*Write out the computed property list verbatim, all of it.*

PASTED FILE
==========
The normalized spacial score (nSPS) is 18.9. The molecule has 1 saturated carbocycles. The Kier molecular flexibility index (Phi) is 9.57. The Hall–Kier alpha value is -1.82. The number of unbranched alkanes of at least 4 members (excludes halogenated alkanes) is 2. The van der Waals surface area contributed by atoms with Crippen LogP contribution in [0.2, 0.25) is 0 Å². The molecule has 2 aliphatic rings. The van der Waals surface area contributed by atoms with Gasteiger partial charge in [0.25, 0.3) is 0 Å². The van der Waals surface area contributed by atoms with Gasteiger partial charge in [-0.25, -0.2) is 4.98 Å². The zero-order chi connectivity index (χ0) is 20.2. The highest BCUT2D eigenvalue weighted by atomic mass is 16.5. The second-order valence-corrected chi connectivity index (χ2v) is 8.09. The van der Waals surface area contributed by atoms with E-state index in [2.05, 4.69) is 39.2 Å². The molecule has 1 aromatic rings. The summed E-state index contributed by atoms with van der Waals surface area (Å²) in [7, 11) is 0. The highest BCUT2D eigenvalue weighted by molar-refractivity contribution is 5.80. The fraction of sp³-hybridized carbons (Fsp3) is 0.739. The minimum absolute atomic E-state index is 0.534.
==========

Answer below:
The normalized spacial score (nSPS) is 18.9. The molecule has 1 saturated carbocycles. The Kier molecular flexibility index (Phi) is 9.57. The Hall–Kier alpha value is -1.82. The number of unbranched alkanes of at least 4 members (excludes halogenated alkanes) is 2. The van der Waals surface area contributed by atoms with Crippen LogP contribution in [0.2, 0.25) is 0 Å². The molecule has 2 aliphatic rings. The van der Waals surface area contributed by atoms with Gasteiger partial charge in [0.25, 0.3) is 0 Å². The van der Waals surface area contributed by atoms with Gasteiger partial charge in [-0.25, -0.2) is 4.98 Å². The zero-order chi connectivity index (χ0) is 20.2. The highest BCUT2D eigenvalue weighted by atomic mass is 16.5. The second-order valence-corrected chi connectivity index (χ2v) is 8.09. The van der Waals surface area contributed by atoms with E-state index in [2.05, 4.69) is 39.2 Å². The molecule has 1 aromatic rings. The summed E-state index contributed by atoms with van der Waals surface area (Å²) in [7, 11) is 0. The highest BCUT2D eigenvalue weighted by molar-refractivity contribution is 5.80. The fraction of sp³-hybridized carbons (Fsp3) is 0.739. The minimum absolute atomic E-state index is 0.534.